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Reed v. Haney

United States District Court, E.D. Kentucky, Central Division, Lexington

March 20, 2014

GREG REED, et al., Plaintiffs,
STEVE HANEY, Warden, et al., Defendants.


KAREN K. CALDWELL, Chief District Judge.

The plaintiffs in this case bring allegations against ten individually-named defendants for a variety of constitutional claims under ยง 1983, along with several state-law torts. The defendants in this case move to dismiss forty-one of the plaintiffs on the grounds that they have failed to state a claim for relief against any of the named defendants. (DE 34). For the following reasons, the Court will grant in part and deny in part the defendants' motion.

* * *

This is a civil rights case originally brought by fifty-two individuals currently or formerly incarcerated at Northpoint Training Center. The allegations revolve around a riot at the Northpoint Training Center in August of 2009 and its subsequent aftermath. According to the complaint, "a small group of inmates engaged in rioting behavior, " including "loot[ing] and burn[ing] down a portion of the factility. (DE 40, at 9). The defendants in this case-various employees of the Northpoint Training Center-allegedly retaliated against the inmates without distinguishing between those who were and were not involved with the riot. (DE 40, at 9).

The complaint itself contains general factual allegations along with facts that are specific to each plaintiff's case. Generally, the complaint alleges that the defendants "proceeded to abuse and torture the inmates with no distinction between those that were and were not engaged in the riot." (DE 40, at 9). Each plaintiff, however, suffered a distinct form of alleged abuse. Many of the plaintiffs were forced to lie face down on the outdoor baseball field for periods ranging from 24 to 48 hours. These plaintiffs were allegedly denied food, water, shelter from the elements, or the opportunity to use the bathroom. Several of the plaintiffs claim to have been forced to lie in their own urine and feces for several hours, and some were denied an opportunity to shower.

Another group of plaintiffs allege that the defendants created false charges and wrongly convicted the plaintiffs of various offenses relating to the riot. These plaintiffs claim the defendants denied them the opportunity to present evidence that would exonerate them from the charges, and their convictions for the rioting-of which they were not part- violate the Eighth Amendment. Several members of this group also fall within the first. That is, many of the plaintiffs claim both to have been abused on the baseball field and to have been falsely charged and convicted of riot-related offenses. Thus, although many of the plaintiffs' claims may be grouped together, the groups are neither mutually exclusive nor coextensive.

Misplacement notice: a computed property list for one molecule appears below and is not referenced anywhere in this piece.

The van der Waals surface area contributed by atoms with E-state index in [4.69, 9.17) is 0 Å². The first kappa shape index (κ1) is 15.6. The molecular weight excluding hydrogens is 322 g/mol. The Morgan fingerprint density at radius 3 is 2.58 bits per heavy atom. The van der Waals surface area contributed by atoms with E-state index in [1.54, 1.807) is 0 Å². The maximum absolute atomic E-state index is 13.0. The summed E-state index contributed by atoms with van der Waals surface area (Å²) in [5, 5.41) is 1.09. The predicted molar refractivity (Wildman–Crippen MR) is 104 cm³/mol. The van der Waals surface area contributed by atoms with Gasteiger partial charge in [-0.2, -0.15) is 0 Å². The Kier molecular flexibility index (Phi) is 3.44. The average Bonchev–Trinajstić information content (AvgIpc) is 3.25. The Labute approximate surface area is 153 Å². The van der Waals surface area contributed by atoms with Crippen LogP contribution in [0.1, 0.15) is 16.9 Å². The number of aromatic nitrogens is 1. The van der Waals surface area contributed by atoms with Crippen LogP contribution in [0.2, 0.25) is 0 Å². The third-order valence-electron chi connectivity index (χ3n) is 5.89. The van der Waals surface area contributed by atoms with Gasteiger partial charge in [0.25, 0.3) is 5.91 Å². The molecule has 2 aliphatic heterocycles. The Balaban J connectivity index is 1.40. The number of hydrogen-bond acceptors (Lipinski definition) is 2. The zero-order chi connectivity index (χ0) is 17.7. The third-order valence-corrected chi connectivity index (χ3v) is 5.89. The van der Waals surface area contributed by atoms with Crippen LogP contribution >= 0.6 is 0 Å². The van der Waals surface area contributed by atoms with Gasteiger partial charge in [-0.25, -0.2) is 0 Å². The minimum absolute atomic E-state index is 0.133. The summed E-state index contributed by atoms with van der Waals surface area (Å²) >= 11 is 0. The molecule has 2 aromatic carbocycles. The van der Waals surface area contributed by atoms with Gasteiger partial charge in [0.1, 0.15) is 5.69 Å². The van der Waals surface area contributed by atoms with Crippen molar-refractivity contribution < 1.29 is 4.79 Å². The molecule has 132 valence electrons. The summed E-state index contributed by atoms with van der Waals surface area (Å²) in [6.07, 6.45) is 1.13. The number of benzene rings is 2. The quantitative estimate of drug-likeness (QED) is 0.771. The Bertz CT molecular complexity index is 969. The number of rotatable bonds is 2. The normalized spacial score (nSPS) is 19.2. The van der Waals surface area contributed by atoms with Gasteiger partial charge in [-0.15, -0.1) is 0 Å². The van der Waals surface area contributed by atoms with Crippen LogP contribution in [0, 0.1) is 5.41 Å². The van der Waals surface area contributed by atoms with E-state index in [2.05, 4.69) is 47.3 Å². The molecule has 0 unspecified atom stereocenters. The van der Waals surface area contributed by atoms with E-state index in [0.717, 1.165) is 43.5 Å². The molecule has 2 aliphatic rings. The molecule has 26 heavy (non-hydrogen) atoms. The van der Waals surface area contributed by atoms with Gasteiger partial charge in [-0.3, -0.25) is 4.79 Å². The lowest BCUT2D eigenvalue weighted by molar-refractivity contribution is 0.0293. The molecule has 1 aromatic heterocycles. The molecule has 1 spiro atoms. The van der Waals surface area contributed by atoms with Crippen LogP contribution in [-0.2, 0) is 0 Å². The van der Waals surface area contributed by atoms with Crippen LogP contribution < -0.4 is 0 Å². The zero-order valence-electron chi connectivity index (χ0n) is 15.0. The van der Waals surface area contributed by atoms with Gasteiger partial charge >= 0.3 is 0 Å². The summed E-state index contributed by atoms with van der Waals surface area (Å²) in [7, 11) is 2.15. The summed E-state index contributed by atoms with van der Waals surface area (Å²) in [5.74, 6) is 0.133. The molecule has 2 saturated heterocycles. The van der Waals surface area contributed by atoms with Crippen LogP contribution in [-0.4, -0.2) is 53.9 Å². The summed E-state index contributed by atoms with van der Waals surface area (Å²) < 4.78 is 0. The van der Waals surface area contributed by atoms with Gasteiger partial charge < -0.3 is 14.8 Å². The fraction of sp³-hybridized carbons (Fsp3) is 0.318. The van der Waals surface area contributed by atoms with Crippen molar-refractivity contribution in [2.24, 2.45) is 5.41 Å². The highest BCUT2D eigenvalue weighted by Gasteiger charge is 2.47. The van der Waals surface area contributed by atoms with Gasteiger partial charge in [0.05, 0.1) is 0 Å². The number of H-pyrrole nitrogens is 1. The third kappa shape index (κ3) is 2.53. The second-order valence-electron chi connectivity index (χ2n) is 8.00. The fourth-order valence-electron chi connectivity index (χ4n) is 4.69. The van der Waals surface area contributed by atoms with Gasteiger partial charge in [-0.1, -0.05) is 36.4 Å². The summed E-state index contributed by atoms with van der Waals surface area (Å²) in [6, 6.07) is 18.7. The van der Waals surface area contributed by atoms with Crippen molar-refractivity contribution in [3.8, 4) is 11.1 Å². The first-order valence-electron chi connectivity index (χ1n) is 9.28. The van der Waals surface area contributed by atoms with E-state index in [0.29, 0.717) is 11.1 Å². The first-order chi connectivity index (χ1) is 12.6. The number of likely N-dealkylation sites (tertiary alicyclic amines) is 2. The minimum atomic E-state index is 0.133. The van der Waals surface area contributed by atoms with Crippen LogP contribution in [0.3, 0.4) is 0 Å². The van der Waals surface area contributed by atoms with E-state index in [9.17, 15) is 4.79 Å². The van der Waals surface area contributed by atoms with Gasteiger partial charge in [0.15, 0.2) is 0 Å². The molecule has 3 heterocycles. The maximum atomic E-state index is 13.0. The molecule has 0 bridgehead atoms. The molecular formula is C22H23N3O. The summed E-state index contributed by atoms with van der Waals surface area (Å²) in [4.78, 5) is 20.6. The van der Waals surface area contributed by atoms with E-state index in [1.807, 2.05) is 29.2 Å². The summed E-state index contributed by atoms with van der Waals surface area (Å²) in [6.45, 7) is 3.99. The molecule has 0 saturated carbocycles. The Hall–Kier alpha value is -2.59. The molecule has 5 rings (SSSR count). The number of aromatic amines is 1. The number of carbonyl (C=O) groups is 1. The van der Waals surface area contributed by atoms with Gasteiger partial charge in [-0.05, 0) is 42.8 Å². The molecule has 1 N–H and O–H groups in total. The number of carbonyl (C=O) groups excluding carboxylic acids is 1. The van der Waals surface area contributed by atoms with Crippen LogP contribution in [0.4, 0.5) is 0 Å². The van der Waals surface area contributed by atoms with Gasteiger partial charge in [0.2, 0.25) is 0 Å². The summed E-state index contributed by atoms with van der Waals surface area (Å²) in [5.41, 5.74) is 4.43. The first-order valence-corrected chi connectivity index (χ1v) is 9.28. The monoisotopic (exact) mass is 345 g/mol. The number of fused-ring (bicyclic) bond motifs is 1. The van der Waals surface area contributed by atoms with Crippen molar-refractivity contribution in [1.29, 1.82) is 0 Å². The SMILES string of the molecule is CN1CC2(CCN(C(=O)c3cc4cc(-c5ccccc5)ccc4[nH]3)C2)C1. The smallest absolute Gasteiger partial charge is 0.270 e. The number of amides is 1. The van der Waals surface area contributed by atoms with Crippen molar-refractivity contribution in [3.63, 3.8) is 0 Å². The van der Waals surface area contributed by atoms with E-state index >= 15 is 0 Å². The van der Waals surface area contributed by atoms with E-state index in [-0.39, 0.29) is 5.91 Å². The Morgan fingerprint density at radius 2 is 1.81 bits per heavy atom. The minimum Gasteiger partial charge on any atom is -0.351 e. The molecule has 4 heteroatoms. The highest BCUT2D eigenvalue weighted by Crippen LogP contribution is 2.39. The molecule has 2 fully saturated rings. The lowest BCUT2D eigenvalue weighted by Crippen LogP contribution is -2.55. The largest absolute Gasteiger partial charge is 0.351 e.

Finally, some plaintiffs make claims distinct from the two major groups of allegations. Robert Watts claims he was forced to remain in his cell while part of the prison burned during the riot, which placed him in immediate danger and caused him to breath toxic fumes and smoke. Toney Henry claims he was subjected to harassment and sleep deprivation by the defendants.

Significantly, the majority of plaintiffs do not allege that any of the named defendants committed specific acts that were unlawful. Rather, the complaint repeatedly refers to "unidentified Defendants" as having committed the various constitutional violations. Despite this, the plaintiffs allege that their claims are brought against "Each Individual Defendant, " except for the battery claim and the claim brought only against Warden Steve Haney. The plaintiffs claim that "[a]t all relevant times, the individual Defendants participated or acquiesced to the mistreatment of the Plaintiffs described below in their individual capacities." (DE 40, at 8). In other words, the plaintiffs do not contend that each named defendant committed particular unlawful acts. Instead, the allegations appear to place blame on all of the defendants collectively for either participating or allowing the unlawful acts, and reserves matching each individual defendant to particular acts for discovery. The plaintiffs explain that they cannot point to particular defendants as having taken specific actions because the nature of the abuse made it impossible to determine who the perpetrators were.